The pelvic floor is like a layered hammock of muscles. The layers are positioned stacked above each other. There are 3 openings in the pelvic floor for women and with a prolapse the vaginal walls move down and out of the vagina. What you can see or feel is the inside of the vagina being pushed down by one or more of the pelvic organs (the bladder at the front or the rectum at the back). I hope this adds some clarity. There is some evidence that pelvic floor training can help the prolapse sit higher in women with mild to moderate but not severe prolapse

      • Louise, Ireland says

        Hi Michelle,

        Please can I ask if having a prolapse can make your belly stick out/larger? My prolapse worsened over last 2 months and at the same time I noticed my belly was sticking out more. Since it has got worse I have stopped exercising, afraid it will worsen further, so it has got bigger anyway but is this possible? Thank you.

        • Author: Michelle Kenway Pelvic Floor Physiotherapist says

          Hi Louise Having a vaginal prolapse won’t make your belly larger however having a larger belly can possibly worsen a prolapse by increasing the load on the pelvic floor (e.g. abdominal weight gain) all the best

  3. I am confused….i was told in one hospital i had a womb doctor done blood tests all fine but cholesteral at 220 went to appointment at another hospital and they tell me its not womb but my bladder, also cystitis + a polyp on my cervix at 7mm and start of the menopause. no one has given me information on what is going to happen…….I cant stand for more than 10 mins before i get severe back pain and pain down my legs, i cant sit as it is painful below,,,so i lay down all day and night am getting fat and bloated and so depressed…………no one will tell me anything i was an active 48 and now feel like 90,

    can you advise on what sort of doctor I should see for treatment and information

    • Michelle Kenway Physiotherapist says

      Hi Suzie

      Not sure which country you’re in – in Australia I would suggest you see a Urogynaecologist for a thorough assessment. There are many possible causes; lower back, pelvic floor, you may also be interested in reading up on pelvic floor muscle tension which may or may not be a factor, this really needs to be assessed by a Urogynaecologist.

      All the best to you

  4. I have prolapse, which was discovered 2-3 weeks ago when I felt a bulge in vagina. It has been there since.I have never been a exercise person, but am active and work hard, cleaning houses. I know I lift much to heavy items. I’m 68 and very scared that my life is totally changed..I have been reading information non stop to find out what to do.I have been trying the whole woman, and th ttapp, organs in place/hf exercise 2 times a day for 2 weeks now.Now that I found you site I’m not sure I should..If you have the bulge and it stays there will it get better, move up, with regular exercise? I know prolapse won’t go away, but can you make it where you don’t feel it and actually get it out of your mind..I don’t want surgery. I’m just hoping I can work hard on this to improve it.

    • Michelle Kenway says

      Hi Peg
      I think it is very confusing for women to know what to do when diagnosed with a prolapse and stay active. I think it would be well worth seeing a gynaecologist or pelvic floor physiotherapist for professional advice regarding your specific condition as you are currently relying on what you are reading on the internet. No one can advise you on the best management without assessment and examination. There are a number of non surgical options available to help wome manage prolapse – the evidence based methods are pelvic floor exercises and the use of a support pessary. It will be important to modify activities that worsen prolapse such as heavy lifting however women with mild-moderate prolapse can often stay active with appropriate management.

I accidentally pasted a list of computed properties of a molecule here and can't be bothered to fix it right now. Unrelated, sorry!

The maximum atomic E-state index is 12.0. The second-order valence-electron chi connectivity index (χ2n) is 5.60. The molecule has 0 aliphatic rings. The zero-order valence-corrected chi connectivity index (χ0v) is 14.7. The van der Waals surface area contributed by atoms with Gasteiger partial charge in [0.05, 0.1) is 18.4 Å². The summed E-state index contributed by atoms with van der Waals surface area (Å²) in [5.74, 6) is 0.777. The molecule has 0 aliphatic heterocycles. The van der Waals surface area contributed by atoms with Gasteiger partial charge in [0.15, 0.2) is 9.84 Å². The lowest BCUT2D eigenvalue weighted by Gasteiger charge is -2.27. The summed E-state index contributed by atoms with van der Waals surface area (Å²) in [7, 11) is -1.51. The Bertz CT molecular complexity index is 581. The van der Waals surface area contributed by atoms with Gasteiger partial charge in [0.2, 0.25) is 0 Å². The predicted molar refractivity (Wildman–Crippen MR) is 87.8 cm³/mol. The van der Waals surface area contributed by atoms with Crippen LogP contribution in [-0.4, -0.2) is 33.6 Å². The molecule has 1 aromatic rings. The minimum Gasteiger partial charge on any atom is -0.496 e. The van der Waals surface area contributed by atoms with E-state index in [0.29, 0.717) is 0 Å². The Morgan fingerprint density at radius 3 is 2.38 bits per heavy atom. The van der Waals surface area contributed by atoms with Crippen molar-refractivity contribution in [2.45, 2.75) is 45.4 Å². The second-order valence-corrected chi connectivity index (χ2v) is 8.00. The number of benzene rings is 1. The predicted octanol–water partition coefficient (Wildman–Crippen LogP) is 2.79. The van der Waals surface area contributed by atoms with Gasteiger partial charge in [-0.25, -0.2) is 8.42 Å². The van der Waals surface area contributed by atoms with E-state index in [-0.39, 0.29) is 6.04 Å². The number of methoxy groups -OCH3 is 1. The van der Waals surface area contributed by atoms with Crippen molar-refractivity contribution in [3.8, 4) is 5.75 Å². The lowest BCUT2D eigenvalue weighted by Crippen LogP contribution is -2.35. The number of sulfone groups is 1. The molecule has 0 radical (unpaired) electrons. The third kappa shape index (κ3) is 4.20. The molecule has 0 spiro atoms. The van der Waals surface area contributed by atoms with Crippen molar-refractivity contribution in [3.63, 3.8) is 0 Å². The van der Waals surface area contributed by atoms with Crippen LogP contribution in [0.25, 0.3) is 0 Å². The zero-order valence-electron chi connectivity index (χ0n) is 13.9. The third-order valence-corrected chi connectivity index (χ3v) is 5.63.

I hope this gets you going on the right track for your body Peg

  5. Janette Smith says

    Hello Michelle,
    I so appreciate your information. My problems with a rectocele are sort of manageable, the Dr says its not too big, but is hesitant to operate as I have spondylitis. .. Disc prolapses over 40 years ago, and now pain in one leg at night relieved by changing position every 20 mins or so. Not good sleep due to this, …
    My GP says try a 2 Nd opinion, newer technology probably, I can do the very basic pelvic exercises, can carry slightly heavier things, but the rectocele “moves”, v uncomfortable when low down.Bladder control not too bad. I am mid 70s. .. Have you some Michelle advice, please?! I am pretty healthy, just the arthriticky type things. Thank you, Jan

    • Michelle Kenway says

      Hi Janette
      I agree with your GP in that technology is now much improved for surgical procedures and anaesthetic practices compared with 40 years ago. There is also now much more widespread acceptance and use of support pessary to help management if surgery is not an option. I would be inclined to seek a consultation with a gynaecologist, or if your bladder is involved too, a urogynaecologist – your GP will know who to refer you to.

      Janette what seems to wake you, is it discomfort in your leg? Has your back problem been addressed? What we do know is that pelvic floor problems can be much worse with back problems, as the pelvic floor muscles don’t work as effectively. I think that part of effective prolapse management includes managing back problems too, some women find that when their back problems are treated, their pelvic floor problems lessen.
      Kind regards

      • Janette Smith says

        Thank you Michelle
        Yes, the surgeon is a specialist in pelvic floor surgery, (the “net” implant) Re the back, it’s really only pain management .. Mobic, pan osteo etc, also I’ve had for 4 years Actonel. …. Think my bones pretty good despite osteopoaenia. … And I do Try to obey re gardening, housework etc but So hard as I love it and fairly flexible, tho not so good lately. The pain wakes me, Have had worse, but I believe it’s when one relaxes that it takes hold.But I am finding wandering pains and problems that just “happen” during the day, just appearing where they want to. I cope pretty well and Thankfully I love home. …each day is different, some good, until I forget and overdo things.
        I use Vagifem and have tried a pessary, ok, but as the Dr said, it hasn’t all gone…she’s the one concerned about the op and the effect on the back in theatre. I’m glad you like a 2nd opinion, as I don’t know which will be worse, the possible back problems or the other!Am too young at heart to appreciate either.!! I look forward to a word from you. Jan